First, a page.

EU's biggest crackdown on Vietnamese illegal migrants
- 26 June 2010
- From the section Europe
A nearly naked young Vietnamese woman crushed into the engine of a Renault Espace.
Vietnamese men almost suffocated in plastic bags in the back of trucks, so that equipment designed to detect their breath as they leave France fails to find them.
Young men working in illegal cannabis factories in Hungary or Britain, for a bowl of rice a day, trying to pay off $20,000 (£13,300) bills to traffickers who organised their route to Europe - these were the images presented by European police in Hungary on Friday.
On Tuesday, 31 alleged traffickers and 66 migrants were arrested in Hungary, France, Germany and the UK - in the fourth and biggest crackdown so far by European police forces on the illegal immigration of Vietnamese into the European Union.
With Hungary, Slovakia and the Czech Republic now all part of the Schengen group of countries, which have no border controls between them, migrants can reach the English Channel before being asked to show documents.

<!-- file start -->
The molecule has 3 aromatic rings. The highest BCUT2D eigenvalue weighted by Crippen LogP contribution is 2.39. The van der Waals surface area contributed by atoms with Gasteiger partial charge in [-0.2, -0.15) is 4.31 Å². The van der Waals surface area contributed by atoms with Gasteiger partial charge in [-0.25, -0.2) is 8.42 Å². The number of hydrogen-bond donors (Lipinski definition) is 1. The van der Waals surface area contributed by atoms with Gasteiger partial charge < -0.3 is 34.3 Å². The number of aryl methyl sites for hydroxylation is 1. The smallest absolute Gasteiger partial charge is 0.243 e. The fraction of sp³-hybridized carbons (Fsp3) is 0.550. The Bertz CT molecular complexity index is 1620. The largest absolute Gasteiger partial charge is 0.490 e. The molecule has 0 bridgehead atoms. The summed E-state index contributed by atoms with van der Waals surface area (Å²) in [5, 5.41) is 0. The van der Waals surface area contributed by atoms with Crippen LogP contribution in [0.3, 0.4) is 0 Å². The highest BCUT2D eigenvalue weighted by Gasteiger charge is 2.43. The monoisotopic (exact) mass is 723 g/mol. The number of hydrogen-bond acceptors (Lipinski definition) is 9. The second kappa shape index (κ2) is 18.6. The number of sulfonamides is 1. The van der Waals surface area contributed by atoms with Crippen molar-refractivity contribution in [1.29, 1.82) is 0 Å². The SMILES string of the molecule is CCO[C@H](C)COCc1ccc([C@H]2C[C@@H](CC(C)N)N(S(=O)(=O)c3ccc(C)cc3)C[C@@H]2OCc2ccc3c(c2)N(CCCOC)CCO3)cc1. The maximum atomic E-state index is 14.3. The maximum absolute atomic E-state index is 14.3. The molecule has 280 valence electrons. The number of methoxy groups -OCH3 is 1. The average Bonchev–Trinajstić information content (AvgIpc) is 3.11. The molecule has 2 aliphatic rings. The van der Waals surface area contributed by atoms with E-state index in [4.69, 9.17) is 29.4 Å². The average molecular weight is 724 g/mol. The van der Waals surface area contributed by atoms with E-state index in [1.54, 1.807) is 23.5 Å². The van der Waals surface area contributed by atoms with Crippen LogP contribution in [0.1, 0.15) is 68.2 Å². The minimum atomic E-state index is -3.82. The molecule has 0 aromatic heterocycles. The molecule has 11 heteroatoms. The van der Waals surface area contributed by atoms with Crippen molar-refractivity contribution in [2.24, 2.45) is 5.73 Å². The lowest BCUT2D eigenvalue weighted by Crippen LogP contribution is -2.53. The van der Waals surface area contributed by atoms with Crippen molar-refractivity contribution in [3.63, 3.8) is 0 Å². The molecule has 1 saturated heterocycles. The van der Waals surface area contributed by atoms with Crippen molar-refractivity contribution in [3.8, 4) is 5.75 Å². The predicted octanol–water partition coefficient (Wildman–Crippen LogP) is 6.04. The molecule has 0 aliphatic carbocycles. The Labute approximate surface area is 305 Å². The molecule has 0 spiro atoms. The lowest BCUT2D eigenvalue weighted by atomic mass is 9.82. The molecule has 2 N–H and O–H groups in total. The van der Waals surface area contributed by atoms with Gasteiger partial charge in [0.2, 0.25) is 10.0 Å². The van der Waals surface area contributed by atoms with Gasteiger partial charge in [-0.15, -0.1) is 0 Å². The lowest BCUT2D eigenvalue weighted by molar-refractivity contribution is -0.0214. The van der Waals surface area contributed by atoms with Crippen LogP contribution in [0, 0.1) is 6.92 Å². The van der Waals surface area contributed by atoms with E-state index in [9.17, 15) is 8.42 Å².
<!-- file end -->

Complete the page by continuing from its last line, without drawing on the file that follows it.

Some enter Schengen countries legally, on short-stay visas. Others cross illegally into Eastern Europe overland from Russia and Ukraine.
Historically close ties between Eastern Europe and south-east Asian countries have created better conditions for the smugglers, according to Andy Baker, deputy head of the Serious Organised Crime Agency (Soca) in Britain, who visited Hungary this week.
"They may have a better footprint for safe houses and people who can look after them - hence the number of facilitators who were arrested in Hungary who are of Vietnamese and Hungarian background. This isn't just about Vietnamese organised crime," Mr Baker told the BBC.
Police sources say most of the Vietnamese come from Haiphong, or from an area north of Hanoi.
There are 30,000 Vietnamese living legally in Britain, but police estimates put the illegal numbers at another 35,000.
There are 4,000-5,000 Vietnamese living in Hungary, according to Zoltan Baross of the National Bureau of Investigation (NNI). Many arrive in groups, with letters of invitation from non-existent companies. Of 900 Vietnamese who arrived recently in Hungary, 600 subsequently disappeared.
Police in both countries say that illegal migration is closely tied to cannabis production.
"We uncovered 40 cannabis plantations in Budapest in the last year - and in almost all of them we found Vietnamese working," said Mr Boross.
In Britain, just over 3,000 cannabis plantations were found by police in the same period, again with a strong Vietnamese connection, Mr Baker said.
Using special lighting to produce three crops a year, each could generate profits of 1m euros (£820,870) a year, police estimate.